Mid Term Results of Distal Femoral Fractures Treated with a Polyaxial Locking Plate: A Multi-Center Study
J.B Erhardt*, 1, M Vincenti1, J Pressmar 2, F.A Kuelling 1, C Spross1, F Gebhard 2, G Roederer 2
Identifiers and Pagination:Year: 2014
First Page: 34
Last Page: 40
Publisher ID: TOORTHJ-8-34
Article History:Received Date: 26/6/2013
Revision Received Date: 22/1/2014
Acceptance Date: 27/1/2014
Electronic publication date: 21/2/2014
Collection year: 2014
open-access license: This is an open access article distributed under the terms of the Creative Commons Attribution License (http://creativecommons.org/licenses/by/2.5/) which permits unrestrictive use, distribution, and reproduction in any medium, provided the original work is properly cited.
Locking plates have become a standard implant in the treatment of distal femoral fractures. Newer designs allow polyaxial screw placement as well as the ability to lock the lag screws.
The consecutive multi-centre study cohort consists of all distal femoral fractures treated with the NCB® Distal Femur plate (Zimmer, Warsaw, USA) and a minimum follow-up of twelve months. Fracture classification according the AO/ OTA system and the trauma mechanism radiological evaluation and complications were documented. Clinical evaluation consisted of the Short Form SF12 questionnaire (SF12), the Hospital for Special Surgery Score (HSS) and clinical assessment of range of motion.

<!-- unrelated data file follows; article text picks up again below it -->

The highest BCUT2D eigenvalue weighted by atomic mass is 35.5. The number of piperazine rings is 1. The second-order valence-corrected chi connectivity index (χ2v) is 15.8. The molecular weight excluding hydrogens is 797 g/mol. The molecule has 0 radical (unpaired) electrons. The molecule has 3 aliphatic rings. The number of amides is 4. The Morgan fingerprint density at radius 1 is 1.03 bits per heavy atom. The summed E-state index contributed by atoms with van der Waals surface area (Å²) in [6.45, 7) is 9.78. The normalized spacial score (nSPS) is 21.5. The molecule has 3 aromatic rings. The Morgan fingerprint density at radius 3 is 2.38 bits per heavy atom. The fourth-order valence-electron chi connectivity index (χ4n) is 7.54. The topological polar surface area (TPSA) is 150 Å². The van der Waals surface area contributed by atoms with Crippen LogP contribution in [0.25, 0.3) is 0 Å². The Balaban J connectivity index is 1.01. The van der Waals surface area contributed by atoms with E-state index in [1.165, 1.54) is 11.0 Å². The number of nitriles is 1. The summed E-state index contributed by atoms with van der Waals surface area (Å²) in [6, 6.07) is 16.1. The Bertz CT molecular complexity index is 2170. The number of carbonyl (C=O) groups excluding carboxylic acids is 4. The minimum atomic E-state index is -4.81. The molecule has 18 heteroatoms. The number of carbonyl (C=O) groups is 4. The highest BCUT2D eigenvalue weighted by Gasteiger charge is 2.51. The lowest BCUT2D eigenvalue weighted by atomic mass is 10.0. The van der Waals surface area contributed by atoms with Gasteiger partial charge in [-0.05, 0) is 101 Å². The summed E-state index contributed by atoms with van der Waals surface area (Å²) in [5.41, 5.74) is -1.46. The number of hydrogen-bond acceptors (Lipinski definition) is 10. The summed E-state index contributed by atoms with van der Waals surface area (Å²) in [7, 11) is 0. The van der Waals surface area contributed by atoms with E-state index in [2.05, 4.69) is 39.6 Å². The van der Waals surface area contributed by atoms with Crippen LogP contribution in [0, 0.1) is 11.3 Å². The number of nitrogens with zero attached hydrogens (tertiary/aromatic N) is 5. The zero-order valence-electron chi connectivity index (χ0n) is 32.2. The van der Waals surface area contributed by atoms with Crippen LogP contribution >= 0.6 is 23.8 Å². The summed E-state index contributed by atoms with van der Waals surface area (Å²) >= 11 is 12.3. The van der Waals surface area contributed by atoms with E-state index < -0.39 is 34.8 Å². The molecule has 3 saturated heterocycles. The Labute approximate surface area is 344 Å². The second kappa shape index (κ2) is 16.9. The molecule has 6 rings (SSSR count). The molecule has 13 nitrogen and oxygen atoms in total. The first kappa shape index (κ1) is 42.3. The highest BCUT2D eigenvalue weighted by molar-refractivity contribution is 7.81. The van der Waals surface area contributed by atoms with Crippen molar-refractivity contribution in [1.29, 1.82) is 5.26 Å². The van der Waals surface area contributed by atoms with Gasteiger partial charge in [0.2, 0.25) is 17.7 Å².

Twenty-five patients with twenty-six fractures were available for follow-up with a minimum required follow-up of twelve months. 81% of the fractures were intra-articular. 48% of the patients were multi-traumatised, 38% having open fractures. All except two went to union (92%) with the primary procedure. The HSS Score was 79 (32-99) and the SF 12 (physical and mental) 40 (19-57) and 54 (21-66) at follow-up. There were five patients requiring surgical revision (19%).
These fractures are often combined with concomitant injuries. Using modern locked implants high union rates can be achieved with a good function and patient satisfaction when respecting biologic and biomechanical principles.